Though students taking career-prep classes and students with disabilities began in-person school on Feb. 16, other students who have chosen in-person school began returning on March 2. Despite encountering numerous delays, FCPS started sending students for a gradual return to in-person school.
To enact their hybrid learning plan, FCPS categorized students into groups with eighth, ninth and 12th graders returning March 2, followed by seventh, 10th and 11th graders returning on March 9.
For some students, a driving factor to switch to in-person learning is the technical difficulties that online school presents.
“Since everything is on Blackboard Collaborate, there aren’t many interactions between students other than breakout rooms,” junior Manisha Chaudhary said. “I learn better in- person with face-to-face interactions, and I really wanted to have that.”
Furthermore, a number of students have known from the beginning that they preferred in-person school. Students may favor in-person school because of the technical difficulties that virtual learning presents or the lack of student-teacher interaction.
“I decided to go back as soon as we were allowed to go back,” freshman Colt Craddock said. “I want to focus on my classes more and actually go into the school.”
Some academy classes have had students coming in to pick up materials needed for class, but now that more students are returning to school, classes like Stem Engineering, Auto Technology and Exploring Health Science will be fully hands-on.
“The main reason I’m going back is because I’m excited for my Exploring Health Sciences class,” Chaudhary said. “There are a lot of interactive activities that can’t be done virtually.”
However, despite the benefits of in-person learning, some students still feel apprehensive due to health reasons. According to Fairfaxcounty.gov, Fairfax County is currently at 68,932 COVID-19 cases, with 3,628 hospitalized due to the virus. The school will be implementing social distancing and student traffic patterns in the hallway to direct students to maintain the recommended six foot distancing around the premises.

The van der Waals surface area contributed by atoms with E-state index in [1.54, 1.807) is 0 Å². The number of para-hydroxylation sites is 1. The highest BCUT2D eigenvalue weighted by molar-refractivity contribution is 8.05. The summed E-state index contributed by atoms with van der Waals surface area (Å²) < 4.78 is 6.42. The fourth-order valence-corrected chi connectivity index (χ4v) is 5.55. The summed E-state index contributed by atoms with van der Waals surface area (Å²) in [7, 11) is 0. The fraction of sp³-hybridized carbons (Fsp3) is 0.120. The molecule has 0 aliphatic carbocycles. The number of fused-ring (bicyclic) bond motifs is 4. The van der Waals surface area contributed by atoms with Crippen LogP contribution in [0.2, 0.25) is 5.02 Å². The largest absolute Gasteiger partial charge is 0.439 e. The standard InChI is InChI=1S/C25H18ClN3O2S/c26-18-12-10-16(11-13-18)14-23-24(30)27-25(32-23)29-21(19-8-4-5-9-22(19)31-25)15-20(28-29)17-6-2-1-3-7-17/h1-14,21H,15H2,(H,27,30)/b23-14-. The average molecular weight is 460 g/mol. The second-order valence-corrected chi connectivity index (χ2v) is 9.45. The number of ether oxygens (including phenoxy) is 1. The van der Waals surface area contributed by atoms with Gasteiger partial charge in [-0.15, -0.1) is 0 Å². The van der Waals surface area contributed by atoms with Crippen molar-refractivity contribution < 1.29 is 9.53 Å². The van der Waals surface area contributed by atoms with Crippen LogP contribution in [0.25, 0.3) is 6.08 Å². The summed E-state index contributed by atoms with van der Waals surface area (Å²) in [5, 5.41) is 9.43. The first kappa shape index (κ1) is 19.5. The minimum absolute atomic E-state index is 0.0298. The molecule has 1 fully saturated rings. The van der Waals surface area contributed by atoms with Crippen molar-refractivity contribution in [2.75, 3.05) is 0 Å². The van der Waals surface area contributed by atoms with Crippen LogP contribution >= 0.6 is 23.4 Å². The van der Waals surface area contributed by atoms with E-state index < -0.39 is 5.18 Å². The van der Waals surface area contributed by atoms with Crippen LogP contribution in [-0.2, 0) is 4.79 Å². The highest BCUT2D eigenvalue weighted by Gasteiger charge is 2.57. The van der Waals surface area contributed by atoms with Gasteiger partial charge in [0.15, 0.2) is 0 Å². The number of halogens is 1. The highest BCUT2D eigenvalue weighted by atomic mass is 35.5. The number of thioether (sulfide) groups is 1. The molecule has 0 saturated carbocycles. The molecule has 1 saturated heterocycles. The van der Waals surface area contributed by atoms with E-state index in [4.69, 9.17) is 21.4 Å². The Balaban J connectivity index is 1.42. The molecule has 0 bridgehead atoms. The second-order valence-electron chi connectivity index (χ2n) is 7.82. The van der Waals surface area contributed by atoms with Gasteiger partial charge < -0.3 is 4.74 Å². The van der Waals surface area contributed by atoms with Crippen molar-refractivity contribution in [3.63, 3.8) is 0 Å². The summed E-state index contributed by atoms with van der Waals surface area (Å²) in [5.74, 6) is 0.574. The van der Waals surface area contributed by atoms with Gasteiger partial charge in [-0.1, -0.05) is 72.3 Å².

“I am still not sure if [in-person] was the best decision,” Chaudhary said. “There are not many people I know going back, and of course there is the risk of getting COVID-19, [which puts] the health of my family and myself at risk.”
Since grades cannot be impacted due to connectivity issues when in-person, students hope that in-person learning will provide a better alternative. Currently, 800 students have returned to in-person school, with 240 freshmen, 182 sophomores, 197 juniors, and 154 seniors.
“My thoughts going into in-person is that it will be fun,” Craddock said. “In the smaller class sizes, I will hopefully get to know others better and get better grades.”
Students alternate the days in which they attend school based on their last name. Those with last names from A-K attending school on Tuesday and Wednesday and L-Z on Thursday and Friday days to keep the building occupancy low.
“I hope all CDC guidelines are properly followed and everything is safe for students and staff,” Chaudhary said.